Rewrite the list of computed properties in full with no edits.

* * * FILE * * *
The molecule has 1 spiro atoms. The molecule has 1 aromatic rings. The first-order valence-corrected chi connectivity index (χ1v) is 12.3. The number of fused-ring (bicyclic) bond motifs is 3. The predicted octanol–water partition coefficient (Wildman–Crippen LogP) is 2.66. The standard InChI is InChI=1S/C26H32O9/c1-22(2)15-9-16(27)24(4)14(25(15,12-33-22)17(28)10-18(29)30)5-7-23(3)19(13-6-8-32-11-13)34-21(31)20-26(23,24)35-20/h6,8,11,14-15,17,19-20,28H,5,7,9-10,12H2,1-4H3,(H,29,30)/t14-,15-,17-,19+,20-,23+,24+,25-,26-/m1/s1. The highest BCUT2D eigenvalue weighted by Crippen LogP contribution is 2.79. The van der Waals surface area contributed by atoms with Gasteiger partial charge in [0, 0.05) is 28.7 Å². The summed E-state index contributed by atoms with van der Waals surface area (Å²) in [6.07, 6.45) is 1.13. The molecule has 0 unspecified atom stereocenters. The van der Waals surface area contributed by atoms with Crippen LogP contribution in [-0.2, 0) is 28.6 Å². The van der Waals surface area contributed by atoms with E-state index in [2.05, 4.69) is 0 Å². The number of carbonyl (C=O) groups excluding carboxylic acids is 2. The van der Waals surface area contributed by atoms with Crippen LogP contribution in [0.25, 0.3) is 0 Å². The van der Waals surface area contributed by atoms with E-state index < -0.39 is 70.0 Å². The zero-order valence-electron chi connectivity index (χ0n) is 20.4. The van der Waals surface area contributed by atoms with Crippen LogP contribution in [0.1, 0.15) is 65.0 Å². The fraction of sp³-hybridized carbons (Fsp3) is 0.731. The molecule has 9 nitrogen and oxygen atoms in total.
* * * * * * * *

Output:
The molecule has 1 spiro atoms. The molecule has 1 aromatic rings. The first-order valence-corrected chi connectivity index (χ1v) is 12.3. The number of fused-ring (bicyclic) bond motifs is 3. The predicted octanol–water partition coefficient (Wildman–Crippen LogP) is 2.66. The standard InChI is InChI=1S/C26H32O9/c1-22(2)15-9-16(27)24(4)14(25(15,12-33-22)17(28)10-18(29)30)5-7-23(3)19(13-6-8-32-11-13)34-21(31)20-26(23,24)35-20/h6,8,11,14-15,17,19-20,28H,5,7,9-10,12H2,1-4H3,(H,29,30)/t14-,15-,17-,19+,20-,23+,24+,25-,26-/m1/s1. The highest BCUT2D eigenvalue weighted by Crippen LogP contribution is 2.79. The van der Waals surface area contributed by atoms with Gasteiger partial charge in [0, 0.05) is 28.7 Å². The summed E-state index contributed by atoms with van der Waals surface area (Å²) in [6.07, 6.45) is 1.13. The molecule has 0 unspecified atom stereocenters. The van der Waals surface area contributed by atoms with Crippen LogP contribution in [-0.2, 0) is 28.6 Å². The van der Waals surface area contributed by atoms with E-state index in [2.05, 4.69) is 0 Å². The number of carbonyl (C=O) groups excluding carboxylic acids is 2. The van der Waals surface area contributed by atoms with Crippen LogP contribution in [0.25, 0.3) is 0 Å². The van der Waals surface area contributed by atoms with E-state index < -0.39 is 70.0 Å². The zero-order valence-electron chi connectivity index (χ0n) is 20.4. The van der Waals surface area contributed by atoms with Crippen LogP contribution in [0.1, 0.15) is 65.0 Å². The fraction of sp³-hybridized carbons (Fsp3) is 0.731. The molecule has 9 nitrogen and oxygen atoms in total.